Then they saw, then they heard, then they knew – for none troubled to hide it,
A host had prepared their destruction, but still they denied it.

They denied what they dared not abide if it came to the trail;
But the Sward that was forged while they lied did not heed their denial.
It drove home, and no time was allowed to the crowd that was driven.
The preposterous-minded were cowed – they thought time would be given.

There was no need of a steed nor a lance to pursue them;
It was decreed their own deed, and not a chance, should undo them.
 The tares they had laughingly sown were ripe to the reaping.
The trust they had leagued to disown was removed from their keeping.

The eaters of other men’s bread, the exempted from hardship,
The excusers of impotence fled, abdicating their wardship,
For the hate they had taught through the State brought the State no defender,
And it passed from the roll of the Nations in headlong surrender!

18 thoughts on “The City of Brass

  1. "They ran panting in haste to lay waste…" It's as if Kipling had met the Obamas and the Clintons in the flesh.

  2. Kipling was total genius.
    I just don't understand this line…'When they were fullest of wine and most flagrant in error,'….

  3. As in all past civilizations that even remotely tried democracy, I'm sure this line refers to the sloth, laziness and complacency that has befallen every democracy as our own. We have gotten fat and sassy, dumping our fundamental values and sticking our hands out. We refuse to take anything seriously because we do not care about personal responsibility which includes having to be an informed electorate. We instead listen to the snake charmers and their promises. always wanting but never caring. Nothing new here, just history repeating itself.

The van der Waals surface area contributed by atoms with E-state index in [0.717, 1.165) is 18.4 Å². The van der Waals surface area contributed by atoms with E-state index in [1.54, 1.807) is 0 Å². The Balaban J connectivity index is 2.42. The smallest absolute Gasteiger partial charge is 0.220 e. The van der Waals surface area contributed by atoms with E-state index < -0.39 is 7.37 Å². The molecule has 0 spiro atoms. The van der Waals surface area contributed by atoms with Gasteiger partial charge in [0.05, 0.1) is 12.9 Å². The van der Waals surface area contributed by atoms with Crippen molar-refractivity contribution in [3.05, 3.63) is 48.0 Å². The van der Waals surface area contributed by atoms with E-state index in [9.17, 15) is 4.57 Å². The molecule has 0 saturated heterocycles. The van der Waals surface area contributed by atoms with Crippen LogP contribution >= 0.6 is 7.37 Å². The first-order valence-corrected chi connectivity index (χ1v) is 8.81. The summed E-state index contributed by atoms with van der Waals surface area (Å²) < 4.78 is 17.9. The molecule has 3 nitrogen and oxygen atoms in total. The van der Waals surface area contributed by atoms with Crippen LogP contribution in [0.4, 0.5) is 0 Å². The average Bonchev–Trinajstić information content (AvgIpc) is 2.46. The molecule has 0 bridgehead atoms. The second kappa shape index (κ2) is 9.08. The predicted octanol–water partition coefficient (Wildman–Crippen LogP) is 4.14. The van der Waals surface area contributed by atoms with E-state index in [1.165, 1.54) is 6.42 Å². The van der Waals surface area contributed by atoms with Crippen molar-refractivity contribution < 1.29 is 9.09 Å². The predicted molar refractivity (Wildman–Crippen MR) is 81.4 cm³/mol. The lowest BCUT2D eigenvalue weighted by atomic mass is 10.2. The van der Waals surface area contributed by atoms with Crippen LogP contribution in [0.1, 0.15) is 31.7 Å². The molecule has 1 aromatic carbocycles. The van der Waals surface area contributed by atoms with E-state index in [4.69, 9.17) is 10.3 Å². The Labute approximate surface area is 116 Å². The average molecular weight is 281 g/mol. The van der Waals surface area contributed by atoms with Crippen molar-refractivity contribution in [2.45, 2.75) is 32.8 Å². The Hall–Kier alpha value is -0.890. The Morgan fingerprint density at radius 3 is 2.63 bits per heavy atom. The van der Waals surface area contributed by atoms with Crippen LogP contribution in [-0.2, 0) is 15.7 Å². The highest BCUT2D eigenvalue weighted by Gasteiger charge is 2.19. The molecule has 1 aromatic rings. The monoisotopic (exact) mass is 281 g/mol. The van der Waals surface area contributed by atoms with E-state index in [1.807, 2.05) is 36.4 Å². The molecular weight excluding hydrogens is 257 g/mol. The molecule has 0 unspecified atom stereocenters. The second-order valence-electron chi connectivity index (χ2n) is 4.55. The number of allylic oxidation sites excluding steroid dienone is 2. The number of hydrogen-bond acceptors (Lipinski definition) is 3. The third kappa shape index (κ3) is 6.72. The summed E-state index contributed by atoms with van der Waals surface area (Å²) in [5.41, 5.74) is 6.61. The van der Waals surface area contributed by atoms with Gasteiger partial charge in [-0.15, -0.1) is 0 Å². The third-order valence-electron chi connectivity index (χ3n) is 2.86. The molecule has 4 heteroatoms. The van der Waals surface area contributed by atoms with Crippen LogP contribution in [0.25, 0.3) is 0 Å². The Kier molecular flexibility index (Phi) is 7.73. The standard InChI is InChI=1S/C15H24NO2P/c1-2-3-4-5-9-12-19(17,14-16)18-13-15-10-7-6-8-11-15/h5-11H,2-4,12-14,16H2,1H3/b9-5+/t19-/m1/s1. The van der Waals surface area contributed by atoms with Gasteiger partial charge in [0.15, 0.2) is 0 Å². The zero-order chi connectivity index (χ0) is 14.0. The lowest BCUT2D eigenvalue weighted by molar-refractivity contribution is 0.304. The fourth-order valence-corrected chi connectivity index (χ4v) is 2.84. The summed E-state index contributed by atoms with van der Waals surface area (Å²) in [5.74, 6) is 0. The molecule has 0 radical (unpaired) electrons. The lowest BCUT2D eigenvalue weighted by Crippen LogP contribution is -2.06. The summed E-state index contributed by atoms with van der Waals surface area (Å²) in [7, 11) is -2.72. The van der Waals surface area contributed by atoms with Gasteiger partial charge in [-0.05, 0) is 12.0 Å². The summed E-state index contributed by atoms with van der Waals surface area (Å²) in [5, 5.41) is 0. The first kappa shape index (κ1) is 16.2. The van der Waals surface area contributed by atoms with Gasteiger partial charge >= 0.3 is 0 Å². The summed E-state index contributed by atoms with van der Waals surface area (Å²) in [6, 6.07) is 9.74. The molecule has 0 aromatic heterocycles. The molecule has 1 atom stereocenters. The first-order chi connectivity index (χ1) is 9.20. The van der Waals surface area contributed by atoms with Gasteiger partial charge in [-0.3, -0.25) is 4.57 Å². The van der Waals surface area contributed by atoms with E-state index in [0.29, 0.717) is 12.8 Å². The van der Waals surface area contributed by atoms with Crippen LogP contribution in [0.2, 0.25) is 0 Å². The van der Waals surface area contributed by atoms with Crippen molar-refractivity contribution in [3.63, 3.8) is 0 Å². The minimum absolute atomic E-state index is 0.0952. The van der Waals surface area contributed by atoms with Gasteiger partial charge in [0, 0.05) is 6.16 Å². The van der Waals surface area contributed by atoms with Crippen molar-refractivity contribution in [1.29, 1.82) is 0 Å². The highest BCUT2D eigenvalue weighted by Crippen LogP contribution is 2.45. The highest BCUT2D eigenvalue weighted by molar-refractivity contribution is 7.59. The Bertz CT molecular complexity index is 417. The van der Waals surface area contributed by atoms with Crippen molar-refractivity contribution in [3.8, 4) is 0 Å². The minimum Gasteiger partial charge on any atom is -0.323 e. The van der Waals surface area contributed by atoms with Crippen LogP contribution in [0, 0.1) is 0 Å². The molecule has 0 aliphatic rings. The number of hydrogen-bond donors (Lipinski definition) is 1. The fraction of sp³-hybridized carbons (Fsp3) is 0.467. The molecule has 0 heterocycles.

Kipling in more than one of his writings had a grasp on history and what it should teach us. We are headed down that same path and the sad part is far too many are content with that

  4. LL: a tedious read (City of Brass), but Kipling and Orwell saw this coming a century ago (give or take).

    What Kipling calls 'The eaters of other men’s bread, the exempted from hardship,' are now called the U.S. Democrat Party. And they are on the verge of becoming the dominant power in the US for a generation, or more…

  5. LL: Nero fiddling? Good Lord. Obviously I didn't understand what with me only drinking iced tea and margaritas……And never wine. Never. My English humour fails again.

    Joseph: I can tell you were an English Lit hot shot. Nice analysation of the hidden obscurity that is all so often the veil of the poetic maestro. Kipling certainly did have an excellent grasp. History repeats always. Lesson.
    Never trust a snake charmer…

  6. When governments figure out how to buy votes and have the taxpayers pay for the purchase – things fall apart.

  7. It may last for a generation. Or it may not. Difficult to tell. Another twenty or thirty trillion in debt will break the bank, then the entitled rise up when the Obamaphones are turned off.

  8. Thank you for that Jules. Not an English lit hotshot though. Just a voracious reader and history buff. 🙂

  9. It will be highly interesting when the entitled rise up. When their free shit ends, and they are forced to take another path to survive. Typically, people who live on the labor of others and then suddenly find themselves on their own usually tend to resort to violence.

    What will be interesting, is that these free loaders are also anti-gun on the whole, and they will be confronting an armed opposition (that would be you and me, Virtual Mirage followers) with picket signs, or maybe a brick or two. I'm no military genius, but I can pretty much pick the winner in this show down.

  10. The progs haven't figured out that the "loyal opposition" is the group with 300,000,000 firearms and several trillion rounds of ammo.

  11. Kipling, Service and others are warrior's poets. I started reading them when I was overseas and never stopped.